This Is Not My Memoir
By Andre Gregory and Todd London. (Farrar, Straus & Giroux, 224 pages, $27.)
Andre Gregory's look back on his life — and it is just that, even though the title claims otherwise — is the perfect bathroom book, or waiting room book, if you prefer. Chapters are short, episodic and engaging in a "you've got to be kidding me" kind of way.
Don't know who he is? Not a problem. You'll still find his exploits fascinating because the theater director, actor, writer and artist has led a fascinating life: He was born in Paris in 1934 to well-to-do Jewish parents who had fled Germany, only to flee again, to America, when France was invaded. Once in the U.S., his parents hobnobbed with the rich and famous. And that's just a tip of the autobiographical iceberg.
But better yet, Gregory is a consummate storyteller.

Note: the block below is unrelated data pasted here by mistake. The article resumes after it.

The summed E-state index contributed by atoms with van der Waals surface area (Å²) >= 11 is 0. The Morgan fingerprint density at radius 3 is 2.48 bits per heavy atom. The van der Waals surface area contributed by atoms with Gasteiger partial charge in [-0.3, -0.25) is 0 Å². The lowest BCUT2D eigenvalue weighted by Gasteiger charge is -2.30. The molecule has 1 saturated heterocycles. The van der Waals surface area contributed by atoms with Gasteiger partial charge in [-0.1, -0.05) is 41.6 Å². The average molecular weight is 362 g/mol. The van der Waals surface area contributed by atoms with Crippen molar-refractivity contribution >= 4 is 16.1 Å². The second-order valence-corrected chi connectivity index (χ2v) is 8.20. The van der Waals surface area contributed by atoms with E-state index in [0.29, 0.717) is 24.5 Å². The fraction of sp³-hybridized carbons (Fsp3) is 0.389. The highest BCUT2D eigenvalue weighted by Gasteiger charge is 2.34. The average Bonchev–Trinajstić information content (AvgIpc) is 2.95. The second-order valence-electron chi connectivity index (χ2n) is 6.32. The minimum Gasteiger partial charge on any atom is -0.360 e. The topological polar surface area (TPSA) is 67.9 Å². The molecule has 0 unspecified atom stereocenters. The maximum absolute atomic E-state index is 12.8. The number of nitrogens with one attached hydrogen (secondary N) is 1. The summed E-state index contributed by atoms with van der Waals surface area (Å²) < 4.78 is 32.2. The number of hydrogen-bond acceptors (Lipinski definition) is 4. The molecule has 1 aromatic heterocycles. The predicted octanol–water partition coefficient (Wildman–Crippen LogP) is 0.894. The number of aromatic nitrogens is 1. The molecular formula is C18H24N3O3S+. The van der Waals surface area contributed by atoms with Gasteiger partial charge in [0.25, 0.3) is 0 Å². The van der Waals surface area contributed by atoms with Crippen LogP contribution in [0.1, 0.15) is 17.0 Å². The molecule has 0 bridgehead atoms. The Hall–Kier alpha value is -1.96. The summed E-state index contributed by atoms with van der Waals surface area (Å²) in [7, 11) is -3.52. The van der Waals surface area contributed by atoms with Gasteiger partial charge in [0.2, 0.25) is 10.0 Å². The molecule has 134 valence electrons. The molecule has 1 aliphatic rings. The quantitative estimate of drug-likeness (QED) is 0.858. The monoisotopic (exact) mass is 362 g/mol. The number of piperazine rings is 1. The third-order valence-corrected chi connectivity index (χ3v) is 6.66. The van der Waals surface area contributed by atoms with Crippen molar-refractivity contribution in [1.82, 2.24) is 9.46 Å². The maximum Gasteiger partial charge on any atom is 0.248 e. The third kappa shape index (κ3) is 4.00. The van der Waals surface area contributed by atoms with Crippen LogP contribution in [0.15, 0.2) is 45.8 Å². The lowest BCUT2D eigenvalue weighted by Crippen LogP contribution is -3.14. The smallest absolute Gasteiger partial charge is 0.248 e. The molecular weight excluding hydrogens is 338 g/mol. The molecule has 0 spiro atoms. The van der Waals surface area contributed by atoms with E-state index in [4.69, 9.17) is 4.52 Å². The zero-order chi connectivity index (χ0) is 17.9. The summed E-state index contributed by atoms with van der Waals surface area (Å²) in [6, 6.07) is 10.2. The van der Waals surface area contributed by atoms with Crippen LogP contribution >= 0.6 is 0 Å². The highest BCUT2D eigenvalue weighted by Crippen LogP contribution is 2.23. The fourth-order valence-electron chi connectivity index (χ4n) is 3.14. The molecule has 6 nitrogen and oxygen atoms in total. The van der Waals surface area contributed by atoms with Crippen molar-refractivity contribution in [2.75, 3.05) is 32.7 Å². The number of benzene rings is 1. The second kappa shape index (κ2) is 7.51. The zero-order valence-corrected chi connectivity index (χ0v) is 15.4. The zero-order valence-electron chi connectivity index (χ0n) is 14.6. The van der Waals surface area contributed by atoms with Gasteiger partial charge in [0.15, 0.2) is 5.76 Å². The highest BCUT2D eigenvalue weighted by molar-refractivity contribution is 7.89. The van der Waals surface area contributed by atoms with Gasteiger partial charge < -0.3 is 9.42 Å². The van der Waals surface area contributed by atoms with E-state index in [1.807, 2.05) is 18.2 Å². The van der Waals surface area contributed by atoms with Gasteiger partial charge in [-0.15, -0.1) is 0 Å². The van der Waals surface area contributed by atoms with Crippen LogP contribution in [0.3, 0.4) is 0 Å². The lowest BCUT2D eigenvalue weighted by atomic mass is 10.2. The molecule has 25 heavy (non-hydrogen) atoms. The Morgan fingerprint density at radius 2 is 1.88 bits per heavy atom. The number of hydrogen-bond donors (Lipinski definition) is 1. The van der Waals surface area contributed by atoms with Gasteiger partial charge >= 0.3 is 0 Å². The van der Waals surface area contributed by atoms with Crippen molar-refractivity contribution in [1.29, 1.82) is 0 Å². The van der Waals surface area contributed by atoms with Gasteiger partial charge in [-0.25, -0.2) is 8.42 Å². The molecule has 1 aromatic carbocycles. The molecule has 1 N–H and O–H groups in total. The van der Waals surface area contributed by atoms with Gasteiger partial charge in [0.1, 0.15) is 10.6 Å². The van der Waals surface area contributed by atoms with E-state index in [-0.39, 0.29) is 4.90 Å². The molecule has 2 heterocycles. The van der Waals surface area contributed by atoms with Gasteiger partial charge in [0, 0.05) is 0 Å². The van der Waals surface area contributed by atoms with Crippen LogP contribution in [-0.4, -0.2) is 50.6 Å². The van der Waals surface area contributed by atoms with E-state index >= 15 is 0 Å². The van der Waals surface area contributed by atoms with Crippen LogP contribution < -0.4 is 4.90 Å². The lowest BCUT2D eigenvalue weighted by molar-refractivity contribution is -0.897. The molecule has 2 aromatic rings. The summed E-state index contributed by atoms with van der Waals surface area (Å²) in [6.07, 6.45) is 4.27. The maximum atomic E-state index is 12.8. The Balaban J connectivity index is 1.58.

If you've seen the 1981 film "My Dinner With Andre," arguably what Gregory's best known for, then you have some idea of his breathless, no-holds-barred-way of telling a tale. He plays a character based on himself in conversation with actor Wally Shawn, who also plays a character based on himself. Confusing, sure, but riveting, as the two talk about everything over a meal in a restaurant.
Equally riveting are the book's fleshed-out versions of the events talked about, and how the movie came together, along with Gregory's early years as an iconoclast of the theatrical world followed by years of career paralysis when he bounced around from a Polish forest, the Saharan desert, a mock graveyard in Montauk and Tibet.
Not to mention he married, twice, and fathered two children.
Whew! The breadth of his life may sound exhausting, but reading about it decidedly isn't.
Event: A free virtual conversation between Gregory and Christina Baldwin, 5:30 p.m. Feb. 18, presented by Rain Taxi. Register at crowdcast.io/e/gregory/register.